A Fabulous Color Combo for Furniture

Neutrals in home décor are hot.

Now I know there are many color-lovers out there, but just a quick look through Pinterest or decorating magazines will show how popular the neutral look has become.

There’s even a whole magazine devoted to white interiors!

As a furniture painter, I want my work to sell, but I just cannot stand to paint the same neutral white or off-white over and over again.

This time I tried something in between. How about a color combo? Maybe neutral on the outside and a beautiful blue on the inside.

Hmmm. Does that sound like a mullet? You know, “business in the front and party in the back”.

I assure you, this china cabinet is more stylish than that!


But first, here’s its before shot……

This piece was missing the glass in the door. Normally that’s not a problem and I would usually just cut another one to fit. The issue with this one is that it had a curvy top, which would have been more expensive to have it made and nearly impossible for me to cut on my own.

I decided to take the door completely off and I actually like it better this way.

Also, the back had a crack in it, so I decided to remove it.

*Disclosure: Some of the links below are affiliate links, meaning, at no extra cost to you, I will earn a commission if you click through and make a purchase.

The painting process…

The first step (after a cleaning and light sanding) was to paint the whole piece in Annie Sloan chalk paint in the color Pure White.

I did not prime this one…more on that in a minute.

Since I removed the back, I needed to replace it. So I bought a sheet of beadboard and painted it with Annie Sloan chalk paint in Duck Egg Blue.

Then to give it more dimension and to really highlight those grooves in the beadboard, I went over it with a light glaze coat, wiping it back until it settled into the lines and just gave a hint of color to the rest.

It was about this time, when I realized that there were a few minuscule pink dots that had bled through the surface of my white paint. Usually, you don’t have to prime before using chalk paint, but occasionally, you’ll get a stubborn piece of furniture.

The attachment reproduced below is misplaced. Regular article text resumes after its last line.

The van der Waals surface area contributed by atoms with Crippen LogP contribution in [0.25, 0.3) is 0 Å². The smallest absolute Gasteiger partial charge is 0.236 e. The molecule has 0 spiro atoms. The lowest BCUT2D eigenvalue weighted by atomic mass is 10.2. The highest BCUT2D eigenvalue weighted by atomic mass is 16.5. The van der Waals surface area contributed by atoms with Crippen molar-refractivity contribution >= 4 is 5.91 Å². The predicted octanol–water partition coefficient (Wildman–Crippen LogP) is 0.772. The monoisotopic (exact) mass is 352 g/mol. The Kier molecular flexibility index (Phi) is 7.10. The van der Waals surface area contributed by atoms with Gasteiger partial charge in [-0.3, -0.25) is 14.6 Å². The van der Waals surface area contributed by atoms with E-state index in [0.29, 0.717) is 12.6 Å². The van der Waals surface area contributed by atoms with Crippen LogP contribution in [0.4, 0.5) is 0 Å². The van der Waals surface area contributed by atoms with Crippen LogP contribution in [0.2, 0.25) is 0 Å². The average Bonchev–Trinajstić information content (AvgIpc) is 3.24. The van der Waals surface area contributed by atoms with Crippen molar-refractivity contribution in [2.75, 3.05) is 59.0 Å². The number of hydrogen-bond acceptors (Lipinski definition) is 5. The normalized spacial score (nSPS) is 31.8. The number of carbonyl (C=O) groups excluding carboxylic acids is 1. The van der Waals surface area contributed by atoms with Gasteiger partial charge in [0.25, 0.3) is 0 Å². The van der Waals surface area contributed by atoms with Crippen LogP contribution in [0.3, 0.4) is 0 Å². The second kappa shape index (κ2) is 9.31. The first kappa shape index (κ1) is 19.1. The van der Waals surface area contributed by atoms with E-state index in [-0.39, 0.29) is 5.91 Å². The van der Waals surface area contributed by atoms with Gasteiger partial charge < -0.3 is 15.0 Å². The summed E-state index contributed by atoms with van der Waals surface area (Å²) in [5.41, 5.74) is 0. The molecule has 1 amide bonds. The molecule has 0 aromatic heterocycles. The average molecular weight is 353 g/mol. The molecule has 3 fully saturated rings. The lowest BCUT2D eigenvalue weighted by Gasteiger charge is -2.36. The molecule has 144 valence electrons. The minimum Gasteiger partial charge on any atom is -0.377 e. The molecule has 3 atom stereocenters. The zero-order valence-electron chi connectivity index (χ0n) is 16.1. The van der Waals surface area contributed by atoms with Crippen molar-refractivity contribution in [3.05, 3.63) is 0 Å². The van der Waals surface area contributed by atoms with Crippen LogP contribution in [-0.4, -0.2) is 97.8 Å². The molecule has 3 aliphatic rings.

But no big deal, we can easily fix that. Just take a bit of B-I-N Shellac base primer….

and dab it onto the stain.

If you can’t find the shellac-based primer or prefer a water-based primer, there is a synthetic shellac primer made by the same company that works well, too.

When the primer dries, use a small brush and paint over the primer with your chalk paint, making sure that it’s blended out. Sand it a tiny bit if necessary.

A fabulous color combo…

Finally, I sealed the whole thing with topcoat and my husband nailed the new beadboard to the back.

I love the color combo of the white, duck egg blue, and the natural wood.


Are you a color-lover, are you more of a neutrals-all-the-way type, or do you like a combination?

Looking around my house, I definitely lean heavily toward the neutrals but with a little color thrown in for good measure:)

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  1. Carrie, I really like what you did with this piece. You changed if from 1960s to 2017 with your creative eye. I know how hard it is to find anyone to cut glass on a curve now. And, most of the glass is made in China and is nothing like the shiny original. You did a very good job. And, it must have been so much easier to paint the back when it wasn’t on the cabinet yet. Bravo. This is the best I’ve seen on the pecan French Provencial furniture. ~Ginene

    1. Thanks, Ginene! I know, from looking at the furniture in your shop, that you have a great eye for these things. Thanks for your kind compliments!

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